The next three projects in Deepwater Nautilus' schedule call for 13 3/8-in. expandable tubulars in their casing programs.
In the ultra-deepwater Gulf of Mexico, form-ation conditions, and the great depth of exploration plays, combine to make some drilling targets unattainable, until now. This was the original problem facing Shell, when it developed expandable tubulars.
Drilling with a conventional casing program means the well ID (inside diameter) gets smaller as well depth increases. If shallow water flows or other problem zones are encountered, and a contingency casing string is required, it is quite possible to run out of casing sizes before reaching TD (total depth).
One option is to run a big-bore casing program, but in many cases, this alone cannot guarantee success. After all, there is no guarantee a well won't run into multiple problems that could easily exhaust the options offered by a big-bore casing program.
With strings of expandable casing on hand, an ultra-deepwater or deep-target project would have a contingency that would allow progress to continue. Running the casing into the hole one size, then expanding it to near the ID of the previous string means extending the placement of the next conventional string. This can be used to by-pass a trouble zone, or to simply extend the reach of the well.
This was one of the product applications envisioned when Shell signed two exclusive agreements back in 1998 with Halliburton and Baker Hughes. Two companies were created to develop and market this technology Enventure Global Technology and E2Tech respectively. According to Enventure President Lance Cook, the goal of deepwater, deep well applications was understood from the start. "We've been working toward this since 1998," he said.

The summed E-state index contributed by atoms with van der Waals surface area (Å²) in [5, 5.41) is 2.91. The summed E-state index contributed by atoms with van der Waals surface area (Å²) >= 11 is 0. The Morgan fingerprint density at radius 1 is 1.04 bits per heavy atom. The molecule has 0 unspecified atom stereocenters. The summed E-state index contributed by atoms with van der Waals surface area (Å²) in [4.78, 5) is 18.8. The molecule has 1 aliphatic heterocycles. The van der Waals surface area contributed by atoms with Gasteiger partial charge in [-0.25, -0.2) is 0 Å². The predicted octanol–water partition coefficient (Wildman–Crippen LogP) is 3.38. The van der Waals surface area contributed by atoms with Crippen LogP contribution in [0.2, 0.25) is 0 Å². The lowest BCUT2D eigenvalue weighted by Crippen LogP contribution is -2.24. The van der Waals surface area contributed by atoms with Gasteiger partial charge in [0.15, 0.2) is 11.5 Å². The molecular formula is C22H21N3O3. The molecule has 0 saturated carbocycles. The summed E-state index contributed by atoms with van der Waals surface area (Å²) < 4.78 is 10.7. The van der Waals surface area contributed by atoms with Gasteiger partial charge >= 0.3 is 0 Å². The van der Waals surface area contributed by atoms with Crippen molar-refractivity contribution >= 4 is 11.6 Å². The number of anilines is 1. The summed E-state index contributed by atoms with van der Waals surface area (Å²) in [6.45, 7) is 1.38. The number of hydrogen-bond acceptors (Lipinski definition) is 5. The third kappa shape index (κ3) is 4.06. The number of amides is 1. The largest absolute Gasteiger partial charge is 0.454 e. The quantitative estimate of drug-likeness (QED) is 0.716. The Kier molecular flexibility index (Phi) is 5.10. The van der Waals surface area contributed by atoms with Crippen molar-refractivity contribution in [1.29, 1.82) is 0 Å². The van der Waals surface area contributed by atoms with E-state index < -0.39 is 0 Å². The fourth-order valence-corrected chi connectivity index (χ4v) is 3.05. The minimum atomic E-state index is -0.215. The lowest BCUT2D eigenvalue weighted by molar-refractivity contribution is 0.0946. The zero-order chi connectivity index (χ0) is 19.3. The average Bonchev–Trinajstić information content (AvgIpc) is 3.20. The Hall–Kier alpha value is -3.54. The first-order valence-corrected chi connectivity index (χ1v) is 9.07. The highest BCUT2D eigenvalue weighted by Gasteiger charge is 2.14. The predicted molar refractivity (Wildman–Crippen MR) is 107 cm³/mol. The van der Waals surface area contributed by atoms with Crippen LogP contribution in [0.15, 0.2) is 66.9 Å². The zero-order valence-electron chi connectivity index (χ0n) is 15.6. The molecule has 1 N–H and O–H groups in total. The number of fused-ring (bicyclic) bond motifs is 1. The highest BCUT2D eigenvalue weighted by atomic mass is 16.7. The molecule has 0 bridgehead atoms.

The expansion cone assembly is retrieved to surface.
Expandable tubulars may have always been headed toward deepwater casing jobs, but the technology was developed and techniques perfected working on dry land. The initial applications of this technology were in shorter lengths used to patch damaged pipe and restore access to existing wells in Texas.
Much of the initial development work on these tubulars was done at Halliburton's Duncan, Oklahoma test facility, then applied to wells in West and South Texas. In some cases, Shell provided wells that did not need the technology, but Cook said the point was to try out the latest designs in a low-cost, low-risk environment first.
Replacement vs. enabling
While expandable tubulars offer a superior patch for damaged pipe, there are other products on the market. Expandable tubulars offer a seal that can handle the high amounts of pressure needed on a frac job for example, but for typical patching there are cheaper alternatives.